So You Want to Try Intuitive Eating, but If You're Being Honest, You Still Want to Watch Your Weight. What to Do?
GLAMOUR South Africa|March 2020
I’m a registered dietician who’s come around to intuitive eating. Here’s why.
JESSICA JONES
Intuitive eating is a hot topic right now. It’s discussed in a New York Times article titled ‘Smash the Wellness Industry’ (If you haven’t read it yet, READ. IT. NOW.) The author talks about how she was sick of seeing powerful, smart, feminist-identifying women – including herself – fall for pseudoscientific ‘wellness’ claims that are, ultimately, the author argues, really just about weight loss. She talks about her own journey with dieting and wellness culture while deconstructing the problematic diet industry and ultimately concluding by talking about her discovery of intuitive eating, which she credits with changing her life for the better.

For those not familiar with this concept, intuitive eating is an evidenced-based approach to eating that was originally designed to help chronic dieters get back in tune with their body’s unique needs, rather than rely on external food rules to determine what, when and how much they eat. If you’ve ever dieted, you probably know that getting some of those rules out of your head is tough, even when you’re no longer actively trying to lose weight.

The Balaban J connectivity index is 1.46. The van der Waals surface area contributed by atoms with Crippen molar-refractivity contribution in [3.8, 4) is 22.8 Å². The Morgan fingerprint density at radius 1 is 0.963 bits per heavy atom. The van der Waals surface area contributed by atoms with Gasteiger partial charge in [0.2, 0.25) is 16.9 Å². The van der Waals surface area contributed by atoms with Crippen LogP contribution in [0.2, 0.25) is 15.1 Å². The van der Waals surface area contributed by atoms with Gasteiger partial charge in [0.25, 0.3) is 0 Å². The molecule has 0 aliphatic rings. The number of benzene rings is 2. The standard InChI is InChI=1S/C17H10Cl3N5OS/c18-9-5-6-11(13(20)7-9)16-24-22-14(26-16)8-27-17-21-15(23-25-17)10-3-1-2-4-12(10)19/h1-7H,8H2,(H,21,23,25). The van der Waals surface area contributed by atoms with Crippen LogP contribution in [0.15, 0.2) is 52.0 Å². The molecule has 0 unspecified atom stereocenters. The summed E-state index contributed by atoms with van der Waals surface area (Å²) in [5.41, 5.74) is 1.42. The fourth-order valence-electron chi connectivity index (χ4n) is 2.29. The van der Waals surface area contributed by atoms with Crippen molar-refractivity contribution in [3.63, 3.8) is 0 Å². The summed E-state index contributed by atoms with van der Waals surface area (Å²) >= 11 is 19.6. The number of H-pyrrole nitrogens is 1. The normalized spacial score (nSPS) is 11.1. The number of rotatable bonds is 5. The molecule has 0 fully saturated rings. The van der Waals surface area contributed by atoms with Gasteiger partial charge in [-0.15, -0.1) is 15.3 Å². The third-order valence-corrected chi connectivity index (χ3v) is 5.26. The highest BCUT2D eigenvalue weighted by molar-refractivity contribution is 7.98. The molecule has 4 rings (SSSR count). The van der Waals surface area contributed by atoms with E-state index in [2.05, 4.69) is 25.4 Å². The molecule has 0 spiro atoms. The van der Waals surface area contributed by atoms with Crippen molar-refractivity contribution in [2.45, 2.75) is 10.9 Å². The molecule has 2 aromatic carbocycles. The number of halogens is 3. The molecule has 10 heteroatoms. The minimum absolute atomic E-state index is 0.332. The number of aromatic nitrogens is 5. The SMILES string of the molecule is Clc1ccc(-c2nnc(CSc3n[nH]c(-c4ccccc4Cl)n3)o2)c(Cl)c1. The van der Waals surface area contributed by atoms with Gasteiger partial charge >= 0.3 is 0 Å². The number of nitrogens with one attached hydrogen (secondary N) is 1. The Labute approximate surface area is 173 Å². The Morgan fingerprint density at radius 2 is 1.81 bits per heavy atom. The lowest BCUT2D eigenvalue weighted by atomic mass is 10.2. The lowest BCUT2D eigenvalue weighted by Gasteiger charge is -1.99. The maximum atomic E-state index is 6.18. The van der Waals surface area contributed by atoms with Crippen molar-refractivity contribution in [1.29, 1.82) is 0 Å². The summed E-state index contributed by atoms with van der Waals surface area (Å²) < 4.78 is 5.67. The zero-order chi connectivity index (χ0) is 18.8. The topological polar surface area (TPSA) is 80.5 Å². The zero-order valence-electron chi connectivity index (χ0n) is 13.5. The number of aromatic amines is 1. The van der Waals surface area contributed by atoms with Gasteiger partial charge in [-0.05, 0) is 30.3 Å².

If we’re using an intuitive-eating framework, then the ultimate goal is to use your internal wisdom to decide what, when and how much to eat, not external rules like no eating after 8pm or no refined carbs allowed. When you first learn about intuitive eating, it can sound like it’s solely about eating when you’re hungry and not eating when you’re not, but it’s a lot more nuanced than that. For example, maybe it’s 11am and you aren’t hungry for lunch yet, but you know that this is your only opportunity to eat a meal before 5pm. Should you listen to your lack of hunger and skip that opportunity to eat? The intuitive eating argument would probably be no. Similarly, maybe it’s 9pm, and even though you’ve had more than your ‘estimated kilojoule needs’ for the day, you’re still hungry. Do you just go to bed and ignore your body’s hunger signals? I would say no, as would the intuitive-eating approach.

In other words, intuitive eating is definitely about listening to your body’s hunger and fullness cues, but it’s not only about that. It’s also about the practicality of eating when you’re not hungry because you might not have a chance to eat for several more hours. And it’s also about satisfaction – that is, having a thing you really want to eat simply because it’ll satisfy you to do so. For example, society tells you that chips are unhealthy, but for you, they are a good, satisfying snack, and you may feel deprived if you don’t get to have them. With intuitive eating, you can choose to have the chips and not feel guilty about it, even though diet culture says that we should. The idea here is that by paying attention to what your body and mind are asking you for, you’ll feel satisfied, not deprived, hungry, hangry, or craving foods that you aren’t ‘allowed’ to eat because of a diet you’re following.

If you’re like so many people, including clients I work with daily, you’re thinking, ‘This sounds great; I’d give anything to have a less fraught relationship with food, but I also want to control my weight, and for that, I do have to follow rules about what I eat?’ It’s a dilemma I hear a lot: is it possible to practice intuitive eating and have a healthier relationship with food, while also wanting to lose or maintain your weight?

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